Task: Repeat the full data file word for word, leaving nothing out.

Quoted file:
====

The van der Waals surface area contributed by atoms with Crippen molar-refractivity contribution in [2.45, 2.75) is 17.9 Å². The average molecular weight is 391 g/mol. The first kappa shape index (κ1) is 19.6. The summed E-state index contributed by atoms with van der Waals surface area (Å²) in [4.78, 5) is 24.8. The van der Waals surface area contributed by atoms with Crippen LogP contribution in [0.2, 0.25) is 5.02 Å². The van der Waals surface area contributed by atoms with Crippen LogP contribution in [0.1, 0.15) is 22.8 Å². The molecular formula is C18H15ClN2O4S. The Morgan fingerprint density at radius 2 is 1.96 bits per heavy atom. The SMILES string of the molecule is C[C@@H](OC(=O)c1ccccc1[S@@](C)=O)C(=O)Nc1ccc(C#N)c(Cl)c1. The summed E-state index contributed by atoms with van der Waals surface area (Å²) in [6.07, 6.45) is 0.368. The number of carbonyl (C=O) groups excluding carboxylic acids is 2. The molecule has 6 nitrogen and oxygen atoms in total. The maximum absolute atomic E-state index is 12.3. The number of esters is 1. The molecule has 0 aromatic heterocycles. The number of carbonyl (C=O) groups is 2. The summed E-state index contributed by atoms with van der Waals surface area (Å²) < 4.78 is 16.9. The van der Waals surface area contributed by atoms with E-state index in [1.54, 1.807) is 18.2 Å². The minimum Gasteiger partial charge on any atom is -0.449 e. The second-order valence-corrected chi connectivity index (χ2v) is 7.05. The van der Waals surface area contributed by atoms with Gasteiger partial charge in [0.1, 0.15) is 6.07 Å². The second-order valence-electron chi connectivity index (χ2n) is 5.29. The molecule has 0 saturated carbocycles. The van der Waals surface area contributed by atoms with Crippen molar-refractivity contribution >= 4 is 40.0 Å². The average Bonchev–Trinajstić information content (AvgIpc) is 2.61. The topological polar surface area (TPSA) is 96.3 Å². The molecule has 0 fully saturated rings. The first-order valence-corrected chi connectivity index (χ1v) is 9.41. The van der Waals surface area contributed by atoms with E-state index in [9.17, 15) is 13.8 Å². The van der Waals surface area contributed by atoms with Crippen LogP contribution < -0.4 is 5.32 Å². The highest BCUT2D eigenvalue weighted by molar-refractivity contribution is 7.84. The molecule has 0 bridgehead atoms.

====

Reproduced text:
The van der Waals surface area contributed by atoms with Crippen molar-refractivity contribution in [2.45, 2.75) is 17.9 Å². The average molecular weight is 391 g/mol. The first kappa shape index (κ1) is 19.6. The summed E-state index contributed by atoms with van der Waals surface area (Å²) in [4.78, 5) is 24.8. The van der Waals surface area contributed by atoms with Crippen LogP contribution in [0.2, 0.25) is 5.02 Å². The van der Waals surface area contributed by atoms with Crippen LogP contribution in [0.1, 0.15) is 22.8 Å². The molecular formula is C18H15ClN2O4S. The Morgan fingerprint density at radius 2 is 1.96 bits per heavy atom. The SMILES string of the molecule is C[C@@H](OC(=O)c1ccccc1[S@@](C)=O)C(=O)Nc1ccc(C#N)c(Cl)c1. The summed E-state index contributed by atoms with van der Waals surface area (Å²) in [6.07, 6.45) is 0.368. The number of carbonyl (C=O) groups excluding carboxylic acids is 2. The molecule has 6 nitrogen and oxygen atoms in total. The maximum absolute atomic E-state index is 12.3. The number of esters is 1. The molecule has 0 aromatic heterocycles. The number of carbonyl (C=O) groups is 2. The summed E-state index contributed by atoms with van der Waals surface area (Å²) < 4.78 is 16.9. The van der Waals surface area contributed by atoms with E-state index in [1.54, 1.807) is 18.2 Å². The minimum Gasteiger partial charge on any atom is -0.449 e. The second-order valence-corrected chi connectivity index (χ2v) is 7.05. The van der Waals surface area contributed by atoms with Gasteiger partial charge in [0.1, 0.15) is 6.07 Å². The second-order valence-electron chi connectivity index (χ2n) is 5.29. The molecule has 0 saturated carbocycles. The van der Waals surface area contributed by atoms with Crippen molar-refractivity contribution >= 4 is 40.0 Å². The average Bonchev–Trinajstić information content (AvgIpc) is 2.61. The topological polar surface area (TPSA) is 96.3 Å². The molecule has 0 fully saturated rings. The first-order valence-corrected chi connectivity index (χ1v) is 9.41. The van der Waals surface area contributed by atoms with E-state index in [9.17, 15) is 13.8 Å². The van der Waals surface area contributed by atoms with Crippen LogP contribution < -0.4 is 5.32 Å². The highest BCUT2D eigenvalue weighted by molar-refractivity contribution is 7.84. The molecule has 0 bridgehead atoms.